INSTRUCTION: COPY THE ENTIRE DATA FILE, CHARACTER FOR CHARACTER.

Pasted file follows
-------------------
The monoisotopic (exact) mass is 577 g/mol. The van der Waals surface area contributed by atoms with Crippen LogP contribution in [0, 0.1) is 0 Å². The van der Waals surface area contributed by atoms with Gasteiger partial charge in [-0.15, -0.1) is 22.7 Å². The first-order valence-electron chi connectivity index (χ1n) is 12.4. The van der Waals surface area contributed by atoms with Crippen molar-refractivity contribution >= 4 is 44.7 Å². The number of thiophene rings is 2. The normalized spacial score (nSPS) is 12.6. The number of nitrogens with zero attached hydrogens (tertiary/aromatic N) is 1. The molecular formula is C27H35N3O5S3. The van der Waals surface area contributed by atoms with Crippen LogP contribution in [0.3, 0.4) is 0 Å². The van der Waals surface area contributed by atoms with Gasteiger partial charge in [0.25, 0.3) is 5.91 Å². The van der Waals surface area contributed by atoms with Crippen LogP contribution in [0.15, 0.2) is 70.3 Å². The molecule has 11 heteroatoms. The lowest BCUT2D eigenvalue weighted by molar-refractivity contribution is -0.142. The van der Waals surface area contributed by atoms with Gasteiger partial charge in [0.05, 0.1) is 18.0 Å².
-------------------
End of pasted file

The monoisotopic (exact) mass is 577 g/mol. The van der Waals surface area contributed by atoms with Crippen LogP contribution in [0, 0.1) is 0 Å². The van der Waals surface area contributed by atoms with Gasteiger partial charge in [-0.15, -0.1) is 22.7 Å². The first-order valence-electron chi connectivity index (χ1n) is 12.4. The van der Waals surface area contributed by atoms with Crippen molar-refractivity contribution >= 4 is 44.7 Å². The number of thiophene rings is 2. The normalized spacial score (nSPS) is 12.6. The number of nitrogens with zero attached hydrogens (tertiary/aromatic N) is 1. The molecular formula is C27H35N3O5S3. The van der Waals surface area contributed by atoms with Crippen LogP contribution in [0.3, 0.4) is 0 Å². The van der Waals surface area contributed by atoms with Gasteiger partial charge in [0.25, 0.3) is 5.91 Å². The van der Waals surface area contributed by atoms with Crippen LogP contribution in [0.15, 0.2) is 70.3 Å². The molecule has 11 heteroatoms. The lowest BCUT2D eigenvalue weighted by molar-refractivity contribution is -0.142. The van der Waals surface area contributed by atoms with Gasteiger partial charge in [0.05, 0.1) is 18.0 Å².